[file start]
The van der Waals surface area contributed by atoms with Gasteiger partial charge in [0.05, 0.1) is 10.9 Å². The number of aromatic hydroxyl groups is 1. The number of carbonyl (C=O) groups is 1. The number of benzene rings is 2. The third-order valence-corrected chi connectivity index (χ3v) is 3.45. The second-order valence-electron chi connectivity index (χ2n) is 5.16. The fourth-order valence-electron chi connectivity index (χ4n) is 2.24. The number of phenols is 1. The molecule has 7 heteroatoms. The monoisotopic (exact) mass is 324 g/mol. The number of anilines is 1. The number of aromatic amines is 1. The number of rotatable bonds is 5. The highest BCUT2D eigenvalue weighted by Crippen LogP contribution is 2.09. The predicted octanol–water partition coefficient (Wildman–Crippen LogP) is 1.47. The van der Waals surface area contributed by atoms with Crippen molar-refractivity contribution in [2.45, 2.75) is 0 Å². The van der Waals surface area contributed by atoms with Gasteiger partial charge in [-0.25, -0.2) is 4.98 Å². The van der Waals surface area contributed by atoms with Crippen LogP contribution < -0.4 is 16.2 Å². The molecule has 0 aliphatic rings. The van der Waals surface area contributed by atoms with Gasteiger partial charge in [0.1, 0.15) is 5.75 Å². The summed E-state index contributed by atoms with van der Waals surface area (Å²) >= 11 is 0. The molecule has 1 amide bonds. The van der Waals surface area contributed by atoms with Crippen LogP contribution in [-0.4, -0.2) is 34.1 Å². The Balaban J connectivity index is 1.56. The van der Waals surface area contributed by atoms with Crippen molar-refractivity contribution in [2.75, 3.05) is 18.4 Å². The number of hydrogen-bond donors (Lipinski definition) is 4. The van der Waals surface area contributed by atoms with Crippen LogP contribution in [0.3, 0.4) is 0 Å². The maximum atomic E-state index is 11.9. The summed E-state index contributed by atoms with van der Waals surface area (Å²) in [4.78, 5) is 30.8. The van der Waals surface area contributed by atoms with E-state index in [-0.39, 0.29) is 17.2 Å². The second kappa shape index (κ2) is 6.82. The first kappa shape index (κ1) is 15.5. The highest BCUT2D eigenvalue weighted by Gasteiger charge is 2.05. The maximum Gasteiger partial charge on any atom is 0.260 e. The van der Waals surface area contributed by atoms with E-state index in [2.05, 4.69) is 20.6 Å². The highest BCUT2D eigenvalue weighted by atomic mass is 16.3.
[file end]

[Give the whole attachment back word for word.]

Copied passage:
The van der Waals surface area contributed by atoms with Gasteiger partial charge in [0.05, 0.1) is 10.9 Å². The number of aromatic hydroxyl groups is 1. The number of carbonyl (C=O) groups is 1. The number of benzene rings is 2. The third-order valence-corrected chi connectivity index (χ3v) is 3.45. The second-order valence-electron chi connectivity index (χ2n) is 5.16. The fourth-order valence-electron chi connectivity index (χ4n) is 2.24. The number of phenols is 1. The molecule has 7 heteroatoms. The monoisotopic (exact) mass is 324 g/mol. The number of anilines is 1. The number of aromatic amines is 1. The number of rotatable bonds is 5. The highest BCUT2D eigenvalue weighted by Crippen LogP contribution is 2.09. The predicted octanol–water partition coefficient (Wildman–Crippen LogP) is 1.47. The van der Waals surface area contributed by atoms with Crippen molar-refractivity contribution in [2.45, 2.75) is 0 Å². The van der Waals surface area contributed by atoms with Gasteiger partial charge in [-0.25, -0.2) is 4.98 Å². The van der Waals surface area contributed by atoms with Crippen LogP contribution < -0.4 is 16.2 Å². The molecule has 0 aliphatic rings. The van der Waals surface area contributed by atoms with Gasteiger partial charge in [0.1, 0.15) is 5.75 Å². The summed E-state index contributed by atoms with van der Waals surface area (Å²) >= 11 is 0. The molecule has 1 amide bonds. The van der Waals surface area contributed by atoms with Crippen LogP contribution in [-0.4, -0.2) is 34.1 Å². The Balaban J connectivity index is 1.56. The van der Waals surface area contributed by atoms with Crippen molar-refractivity contribution in [2.75, 3.05) is 18.4 Å². The number of hydrogen-bond donors (Lipinski definition) is 4. The van der Waals surface area contributed by atoms with Crippen LogP contribution in [0.3, 0.4) is 0 Å². The maximum atomic E-state index is 11.9. The summed E-state index contributed by atoms with van der Waals surface area (Å²) in [4.78, 5) is 30.8. The van der Waals surface area contributed by atoms with E-state index in [-0.39, 0.29) is 17.2 Å². The second kappa shape index (κ2) is 6.82. The first kappa shape index (κ1) is 15.5. The highest BCUT2D eigenvalue weighted by Gasteiger charge is 2.05. The maximum Gasteiger partial charge on any atom is 0.260 e. The van der Waals surface area contributed by atoms with E-state index in [2.05, 4.69) is 20.6 Å². The highest BCUT2D eigenvalue weighted by atomic mass is 16.3.